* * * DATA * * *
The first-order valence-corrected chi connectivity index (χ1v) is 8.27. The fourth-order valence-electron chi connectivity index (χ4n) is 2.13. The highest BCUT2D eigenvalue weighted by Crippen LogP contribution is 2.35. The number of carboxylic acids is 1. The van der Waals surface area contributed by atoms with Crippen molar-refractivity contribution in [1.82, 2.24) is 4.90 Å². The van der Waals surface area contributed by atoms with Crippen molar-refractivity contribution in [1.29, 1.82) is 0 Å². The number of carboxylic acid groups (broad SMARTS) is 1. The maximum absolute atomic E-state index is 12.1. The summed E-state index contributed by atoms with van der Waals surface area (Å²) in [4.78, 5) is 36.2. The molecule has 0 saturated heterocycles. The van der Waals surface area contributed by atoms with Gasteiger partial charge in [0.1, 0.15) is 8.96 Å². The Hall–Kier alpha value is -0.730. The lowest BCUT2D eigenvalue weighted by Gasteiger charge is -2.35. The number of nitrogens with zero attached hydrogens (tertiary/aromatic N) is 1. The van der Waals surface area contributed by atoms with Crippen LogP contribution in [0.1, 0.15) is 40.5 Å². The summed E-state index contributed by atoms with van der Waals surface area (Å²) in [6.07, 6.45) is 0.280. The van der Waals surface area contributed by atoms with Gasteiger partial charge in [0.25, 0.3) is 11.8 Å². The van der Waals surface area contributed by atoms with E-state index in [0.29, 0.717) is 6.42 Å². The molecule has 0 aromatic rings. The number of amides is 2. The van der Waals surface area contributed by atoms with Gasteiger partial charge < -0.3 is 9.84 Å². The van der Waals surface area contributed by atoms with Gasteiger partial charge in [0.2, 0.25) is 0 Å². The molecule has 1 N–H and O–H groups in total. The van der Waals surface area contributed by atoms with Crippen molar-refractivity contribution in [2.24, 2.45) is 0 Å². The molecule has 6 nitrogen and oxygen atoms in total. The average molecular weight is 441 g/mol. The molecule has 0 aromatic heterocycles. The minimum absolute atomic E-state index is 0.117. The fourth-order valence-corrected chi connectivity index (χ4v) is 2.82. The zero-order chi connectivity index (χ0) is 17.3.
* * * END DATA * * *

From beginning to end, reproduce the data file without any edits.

The first-order valence-corrected chi connectivity index (χ1v) is 8.27. The fourth-order valence-electron chi connectivity index (χ4n) is 2.13. The highest BCUT2D eigenvalue weighted by Crippen LogP contribution is 2.35. The number of carboxylic acids is 1. The van der Waals surface area contributed by atoms with Crippen molar-refractivity contribution in [1.82, 2.24) is 4.90 Å². The van der Waals surface area contributed by atoms with Crippen molar-refractivity contribution in [1.29, 1.82) is 0 Å². The number of carboxylic acid groups (broad SMARTS) is 1. The maximum absolute atomic E-state index is 12.1. The summed E-state index contributed by atoms with van der Waals surface area (Å²) in [4.78, 5) is 36.2. The molecule has 0 saturated heterocycles. The van der Waals surface area contributed by atoms with Gasteiger partial charge in [0.1, 0.15) is 8.96 Å². The Hall–Kier alpha value is -0.730. The lowest BCUT2D eigenvalue weighted by Gasteiger charge is -2.35. The number of nitrogens with zero attached hydrogens (tertiary/aromatic N) is 1. The van der Waals surface area contributed by atoms with Crippen LogP contribution in [0.1, 0.15) is 40.5 Å². The summed E-state index contributed by atoms with van der Waals surface area (Å²) in [6.07, 6.45) is 0.280. The van der Waals surface area contributed by atoms with Gasteiger partial charge in [0.25, 0.3) is 11.8 Å². The van der Waals surface area contributed by atoms with E-state index in [0.29, 0.717) is 6.42 Å². The molecule has 0 aromatic rings. The number of amides is 2. The van der Waals surface area contributed by atoms with Gasteiger partial charge < -0.3 is 9.84 Å². The van der Waals surface area contributed by atoms with Gasteiger partial charge in [0.2, 0.25) is 0 Å². The molecule has 1 N–H and O–H groups in total. The van der Waals surface area contributed by atoms with Crippen molar-refractivity contribution in [2.24, 2.45) is 0 Å². The molecule has 6 nitrogen and oxygen atoms in total. The average molecular weight is 441 g/mol. The molecule has 0 aromatic heterocycles. The minimum absolute atomic E-state index is 0.117. The fourth-order valence-corrected chi connectivity index (χ4v) is 2.82. The zero-order chi connectivity index (χ0) is 17.3.